Mancini being treated for Stage 3 colon cancer

April 28th, 2020

Making his first lengthy public comments since undergoing surgery to remove a malignant tumor in his colon on March 12, Orioles star published an essay to The Players' Tribune on Tuesday detailing his fight with Stage 3 colon cancer, chronicling the events that led to his diagnosis and thanking friends, fans and teammates for the support he's received during this trying time.

In the essay, titled "I Am So Lucky," Mancini reveals he recently started a six-month prescription of chemotherapy treatment that would sideline him for the entire 2020 regular season regardless of the worldwide COVID-19 pandemic.

"If baseball returns in 2020, it will probably be without me," he wrote.

Feeling sluggish and hampered by flu-like symptoms early in Spring Training, Mancini wrote that multiple blood tests revealed he had low iron levels. Given his age and lack of other health problems, Mancini said doctors told him he probably had either celiac disease (an immune disease of the small intestine) or a stomach ulcer. Though there was a family history of colon cancer -- Mancini's father, Tony, was diagnosed with Stage 2 colon cancer in 2011 at age 58 -- Mancini said he considered it only "a remote possibility" at the time.

"We just thought I was way too young for me to have it," Mancini wrote. "It was my last concern. I was only 28. No way I had that."

But that is exactly what Mancini had. He underwent an endoscopy and a colonoscopy, which revealed a malignant tumor in his colon. Six days after the diagnosis, Mancini had the tumor surgically removed. This was March 12, the same day Spring Training was suspended due to the coronavirus pandemic.

A few days prior, Mancini, who hadn't played in more than a week, told his teammates what he was facing. Mancini began chemotherapy on April 13, almost exactly a month after the operation.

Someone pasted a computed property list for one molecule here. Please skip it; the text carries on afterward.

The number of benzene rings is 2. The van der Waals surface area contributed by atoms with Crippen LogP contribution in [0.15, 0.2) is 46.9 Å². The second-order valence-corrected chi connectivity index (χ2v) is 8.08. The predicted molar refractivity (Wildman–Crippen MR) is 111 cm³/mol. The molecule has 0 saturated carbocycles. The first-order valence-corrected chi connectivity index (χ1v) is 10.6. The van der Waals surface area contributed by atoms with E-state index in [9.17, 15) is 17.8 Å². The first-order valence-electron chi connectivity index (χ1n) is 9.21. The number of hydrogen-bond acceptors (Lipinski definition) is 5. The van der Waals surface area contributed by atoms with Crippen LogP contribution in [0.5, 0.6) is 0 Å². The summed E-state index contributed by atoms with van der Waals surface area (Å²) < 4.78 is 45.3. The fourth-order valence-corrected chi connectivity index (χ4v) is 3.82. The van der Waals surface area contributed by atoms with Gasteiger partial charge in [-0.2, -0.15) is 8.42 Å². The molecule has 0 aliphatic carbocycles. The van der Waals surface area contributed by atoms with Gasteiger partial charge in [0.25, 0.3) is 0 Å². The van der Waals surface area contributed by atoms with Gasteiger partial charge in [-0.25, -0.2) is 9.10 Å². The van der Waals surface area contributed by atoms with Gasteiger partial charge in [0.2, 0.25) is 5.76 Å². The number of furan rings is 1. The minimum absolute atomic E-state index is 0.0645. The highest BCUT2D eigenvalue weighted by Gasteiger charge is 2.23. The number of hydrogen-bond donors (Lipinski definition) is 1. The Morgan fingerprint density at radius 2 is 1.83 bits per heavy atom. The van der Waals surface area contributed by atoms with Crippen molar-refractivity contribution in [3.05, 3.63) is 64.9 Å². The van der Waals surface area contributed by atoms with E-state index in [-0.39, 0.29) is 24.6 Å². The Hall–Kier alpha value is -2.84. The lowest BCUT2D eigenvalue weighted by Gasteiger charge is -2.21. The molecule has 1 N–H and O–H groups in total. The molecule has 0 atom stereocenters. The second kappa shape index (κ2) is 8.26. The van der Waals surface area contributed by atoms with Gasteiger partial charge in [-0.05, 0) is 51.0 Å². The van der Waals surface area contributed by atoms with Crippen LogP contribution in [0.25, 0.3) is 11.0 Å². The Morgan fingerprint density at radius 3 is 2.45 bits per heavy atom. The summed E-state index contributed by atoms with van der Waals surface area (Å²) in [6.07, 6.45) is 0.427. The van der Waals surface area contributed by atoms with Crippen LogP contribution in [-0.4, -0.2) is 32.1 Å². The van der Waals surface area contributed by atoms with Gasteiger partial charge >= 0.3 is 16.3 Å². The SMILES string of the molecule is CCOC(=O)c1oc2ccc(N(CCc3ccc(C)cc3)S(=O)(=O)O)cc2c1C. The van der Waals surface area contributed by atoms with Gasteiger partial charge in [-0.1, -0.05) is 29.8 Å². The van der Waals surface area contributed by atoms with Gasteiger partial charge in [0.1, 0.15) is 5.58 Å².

Mancini drives to a Baltimore hospital alone, due to safety precautions necessitated by the coronavirus pandemic, twice each month for a round. Mancini said he is scheduled for 12 treatments over the next six months, which would put his last treatment in late September.

Mancini expressed optimism that he will be able to return to the field sometime after that.

"I have no doubt that, even when I'm doing chemo, I can work out and do some things," Mancini wrote. "So, whenever the time comes for me to come back to baseball, I'll be ready. But I just want to make sure that I am physically fine before I go out there and start trying to perform again at a Major League level."

Mancini also thanked the Orioles' medical staff, and he wrote of the many who've reached out since news of his situation broke, including Hall of Famer Brooks Robinson and 13-year-old Orioles superfan Mo Gaba, whose ongoing battles with cancer Mancini has supported for years.

"The 13-year-old kid with cancer calling me to make sure I'm OK? It blew me away," Mancini wrote. "I told Mo I was going to be fine. And then I told him we'd hang out again soon. That's a promise I fully intend to keep."

Sometimes, Mancini admitted, he has "bad days," where he "asks 'Why me?' Why now?'" But he makes more effort in the essay to emphasize how he's strove to maintain a positive outlook, despite the circumstances.

Mancini, 28, is coming off a breakout 2019 season during which he emerged as one of the American League's top hitters. The former eighth-round pick signed his first seven-figure contract this past offseason, and he appeared to be just entering his prime.

"I've got other things to worry about right now, though, and I know that," he wrote. "But still, every once in a while, I catch myself thinking ahead -- to when chemo is over, to when they remove my port, to when I can start going full-speed again. And I already can't wait for Spring Training."

As the essay made rounds on social media, several of Mancini's teammates made effort to promote it.

In a similar tweet, reliever Shawn Armstrong called Mancini "a brother, a teammate and a role model."